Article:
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Trentmann v. Director of Revenue

Court of Appeals of Missouri, Eastern District, Third Division

February 27, 2018

TROY N. TRENTMANN, Appellant,
v.
DIRECTOR OF REVENUE, STATE OF MISSOURI Respondent.

         Appeal from the Circuit Court of Franklin County Cause No. 15AB-AC02250 Honorable Stanley D. Williams

          GARY M. GAERTNER, JR., PRESIDING JUDGE.

         Introduction

         Troy N. Trentmann (Trentmann) appeals the trial court's judgment sustaining the revocation of Trentmann's driving privileges for refusing to consent to a breath test following an arrest for driving while intoxicated. Trentmann argues: (1) the trial court's finding that State Trooper Daniel Highly (Trooper Highly) had reasonable grounds to believe that Trentmann drove while intoxicated was against the weight of the evidence, and (2) the trial court erroneously applied the law by finding that Trooper Highly satisfied statutory requirements for requesting a breath test to determine the alcohol content of Trentmann's blood. We affirm.

         Background

         On November 26, 2015, at approximately 5:18 a.m., Trooper Highly received a dispatch call regarding a motor vehicle crash. At 5:54 a.m., Trooper Highly arrived at the scene of the crash and observed a silver Dodge Durango sitting on its roof. An ambulance was already on the scene. Trooper Highly asked emergency personnel where the driver of the vehicle was located, and they informed Trooper Highly that the driver was inside the ambulance. Upon entering the ambulance, Trooper Highly found Trentmann, who stated he had been the only person in the vehicle when it crashed.

         In observing Trentmann, Trooper Highly reported a moderate odor of intoxicants, watery and bloodshot eyes, and mumbled speech. Trooper Highly asked Trentmann what happened, and Trentmann stated, "[n]o idea." Trentmann admitted that he consumed alcohol "[l]ast night" and stated that he "woke up this morning to go home." Trooper Highly asked whether Trentmann woke up in the vehicle, and Trentmann responded, "[w]ell I woke up...I, I don't recall." Trooper Highly asked Trentmann when he stopped drinking the night before, and Trentmann responded, "Around seven o'clock." When asked how much he drank, he replied, "[n]ot a lot." After observing Trentmann's condition and responses, Trooper Highly asked Trentmann to consent to a Preliminary Breath Test (PBT). Trentmann responded, "I guess so." Trooper Highly asked whether the response indicated yes or no, to which Trentmann answered "[n]o." Trooper Highly asked to check Trentmann's eyes and to administer a PBT. Trentmann refused both requests.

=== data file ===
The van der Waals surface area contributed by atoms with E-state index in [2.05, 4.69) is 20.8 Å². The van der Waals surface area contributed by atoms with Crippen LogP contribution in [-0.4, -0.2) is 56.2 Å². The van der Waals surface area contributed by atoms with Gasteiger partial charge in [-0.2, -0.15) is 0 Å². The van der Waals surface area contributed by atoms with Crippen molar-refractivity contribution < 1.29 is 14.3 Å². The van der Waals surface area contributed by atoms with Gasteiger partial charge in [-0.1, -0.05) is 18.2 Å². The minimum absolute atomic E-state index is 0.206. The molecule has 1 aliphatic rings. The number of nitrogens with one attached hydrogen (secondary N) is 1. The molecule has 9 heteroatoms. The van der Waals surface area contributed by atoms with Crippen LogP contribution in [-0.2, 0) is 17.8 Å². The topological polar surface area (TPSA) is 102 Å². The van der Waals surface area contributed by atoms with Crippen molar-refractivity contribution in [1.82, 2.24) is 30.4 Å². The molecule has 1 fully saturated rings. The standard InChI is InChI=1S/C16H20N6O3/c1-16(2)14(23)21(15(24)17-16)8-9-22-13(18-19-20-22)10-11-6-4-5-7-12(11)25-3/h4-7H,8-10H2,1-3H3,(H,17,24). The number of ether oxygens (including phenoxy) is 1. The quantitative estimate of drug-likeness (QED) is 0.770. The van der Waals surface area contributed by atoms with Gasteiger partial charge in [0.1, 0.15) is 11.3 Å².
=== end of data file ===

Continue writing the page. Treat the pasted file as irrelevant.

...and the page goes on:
Upon Trentmann's refusal, Trooper Highly arrested Trentmann for driving while intoxicated and read Trentmann Missouri's implied consent law.[1] Subsequently, Trooper Highly asked Trentmann to submit to a breath test to check the alcohol content of his blood. Trentmann failed to respond, and Trooper Highly treated the silence as a refusal.

         Because Trentmann refused this breath test, the Director revoked Trentmann's driving privileges for one year pursuant to Section 577.041.[2] Trentmann filed a petition for review in the circuit court, and the circuit court entered judgment sustaining the Director's revocation. This appeal follows.

         Standard of Review

         This Court will affirm the trial court's judgment unless it is unsupported by substantial evidence, it is against the weight of the evidence, or it erroneously applies the law. Murphy v. Carron, 536 S.W.2d 30, 32 (Mo. banc 1976). In reviewing factual assessments, we defer to the trial court's findings. Sostman v. Dir. of Revenue, 363 S.W.3d 55, 57 (Mo. App. E.D. 2011). For legal inquiries, we review questions of law without deference to the trial court's judgment. Hampton v. Dir. of Revenue, 22 S.W.3d 217, 220 (Mo. App. W.D. 2000).

         Discussion

         Point I

         In his first point on appeal, Trentmann argues that the trial court's finding that Trooper Highly had probable cause to believe Trentmann drove while intoxicated ...


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